Could a species of planktonic beings, with sufficient intelligence, creativity, and physical ability to manipulate objects, create a technological civilisation at the same level as humans? While being unable to control their motion is a massive detriment, it seems plausible that they might find a way to work with or even overcome the currents through technology. Please ignore any issues that apply to aquatic beings as a whole
Could a species of planktonic beings, with sufficient intelligence and creativity... While being unable to control their motion is a massive detriment
No, no, no, no, no. Nope. How did they develop "intelligence and creativity" if they cannot even control their motion?
While it is true that form follows function, the lack of a form will disable any potential function.
Case at point - humans inherited opposable thumb from arboreal primates. It enabled them lately to used tools and thus contributed to the development of intelligence. Intelligence needed the frequent use of tools but didn't "create" opposable thumbs as a way to emerge.
Increased intelligence isn't something that magically appears in a species; it has to be selected for... and physically possible.
First of all, a sapient brain is necessarily bigger than a plankton's body. It takes a minimum amount of physical hardware to compute anything.
Second, if plankton can't even control their movement, they don't benefit from increased intelligence, so there's no pressure to increase intelligence. In fact, for a planktonic being, increased intelligence would be a detriment, since it requires a higher caloric intake and (in this case) provides no benefit whatsoever.
If they can link together to accomplish complex tasks then maybe.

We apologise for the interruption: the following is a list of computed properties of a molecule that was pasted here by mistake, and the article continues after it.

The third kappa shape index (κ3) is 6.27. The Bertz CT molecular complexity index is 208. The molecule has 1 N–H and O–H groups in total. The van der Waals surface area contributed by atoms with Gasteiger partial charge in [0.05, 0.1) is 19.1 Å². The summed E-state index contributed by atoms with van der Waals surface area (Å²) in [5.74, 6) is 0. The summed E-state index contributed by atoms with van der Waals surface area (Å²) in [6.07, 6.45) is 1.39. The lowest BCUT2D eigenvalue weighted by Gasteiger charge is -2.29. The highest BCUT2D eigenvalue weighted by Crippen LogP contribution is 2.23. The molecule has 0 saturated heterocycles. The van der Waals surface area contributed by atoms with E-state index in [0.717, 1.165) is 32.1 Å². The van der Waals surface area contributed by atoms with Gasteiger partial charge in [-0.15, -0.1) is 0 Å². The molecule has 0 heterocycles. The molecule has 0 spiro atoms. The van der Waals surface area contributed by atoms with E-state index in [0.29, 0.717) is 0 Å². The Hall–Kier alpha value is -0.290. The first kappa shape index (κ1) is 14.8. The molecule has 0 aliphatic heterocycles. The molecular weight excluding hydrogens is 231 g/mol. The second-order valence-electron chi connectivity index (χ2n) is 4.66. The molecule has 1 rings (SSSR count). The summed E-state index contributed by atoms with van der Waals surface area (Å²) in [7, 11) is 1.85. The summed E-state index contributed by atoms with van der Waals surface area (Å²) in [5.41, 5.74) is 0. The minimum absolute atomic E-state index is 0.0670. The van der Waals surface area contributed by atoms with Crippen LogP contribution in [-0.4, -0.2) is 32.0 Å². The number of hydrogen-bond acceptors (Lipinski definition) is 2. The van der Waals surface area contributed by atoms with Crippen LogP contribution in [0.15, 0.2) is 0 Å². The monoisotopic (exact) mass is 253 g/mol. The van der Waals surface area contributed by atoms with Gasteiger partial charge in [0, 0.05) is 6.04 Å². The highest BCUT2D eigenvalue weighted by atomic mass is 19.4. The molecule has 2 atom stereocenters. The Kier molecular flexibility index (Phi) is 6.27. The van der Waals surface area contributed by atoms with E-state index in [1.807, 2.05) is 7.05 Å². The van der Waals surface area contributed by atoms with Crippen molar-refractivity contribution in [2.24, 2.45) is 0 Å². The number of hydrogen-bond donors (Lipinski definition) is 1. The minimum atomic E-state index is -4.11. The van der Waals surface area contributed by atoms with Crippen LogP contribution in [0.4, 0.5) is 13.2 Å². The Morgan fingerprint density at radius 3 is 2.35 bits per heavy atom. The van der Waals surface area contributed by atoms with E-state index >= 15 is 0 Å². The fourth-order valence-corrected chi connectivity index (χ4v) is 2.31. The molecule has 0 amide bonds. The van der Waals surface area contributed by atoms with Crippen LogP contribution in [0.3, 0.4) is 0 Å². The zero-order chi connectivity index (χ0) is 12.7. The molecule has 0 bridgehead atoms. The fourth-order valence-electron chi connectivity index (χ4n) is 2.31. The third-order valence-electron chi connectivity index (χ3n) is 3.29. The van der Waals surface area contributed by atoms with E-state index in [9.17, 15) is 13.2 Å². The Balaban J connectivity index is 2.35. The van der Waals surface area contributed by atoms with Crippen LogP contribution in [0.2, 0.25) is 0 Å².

Taking ants for reference they can't accomplish much on their own but are an unstoppable force in great numbers. They don't have a civilisation per se but they can build large nests, wage wars between colonies, farm mushrooms and herd aphids. They do this thanks to two things: mandibles to manipulate their environment and pheromones to communicate among themselves. We for example have hands and can talk. Grab and communicate, it's a useful rule of thought when designing a civilisation capable species.
If the zooplankton could link up with each other they could form large schools(?) and grab and manipulate objects. The way they communicate could be anything. Light, scent or sound.
However intelligence is the limiting factor. Multiple tiny brains working together aren't as good as one large brain. Ants can do intelligent decisions but that's because their pheromones are a type of external memory. Each ant only follows basic rules. That's why we still dominate (for now).
They're smarter than you think...
Single dinoflagellate cells (plankton) actually produce an eye with a lens and retina. Having a retina is a good hint that they may keep mental track of the positions of objects, though I haven't seen much work on this.
Now you may wonder what a single cell can do without a brain. But remember, cells have many thousands of different regulatory genes, each of which produces a protein can affect others in a complicated network - a neural network, you might say. With a sufficiently complex protein network, you could have quite a bit of processing power.
What about fire? Well, who needs it? The point of fire is to transform substances - ore to metal, dead chicken to barbecue. If the cells actually did have a sufficiently complex neural network, they could make new protein sequence on the fly to provide surfaces with any desired pattern of catalytic activity - accomplishing all the purposes of fire, and much more, without ever needing such absurdly high activation energies.
Now does this seem far fetched? Of course ... we're writing sci-fi here. You would face equal skepticism if you interviewed a corporation in the future and tried to convince it that the ordinary worker unit, that it had just printed in a sessile cube chassis with specialized software preinstalled and slotted into a rack in a server complex, was actually the descendant of a free-living and "sentient" species that had existed just a few hundred years previously.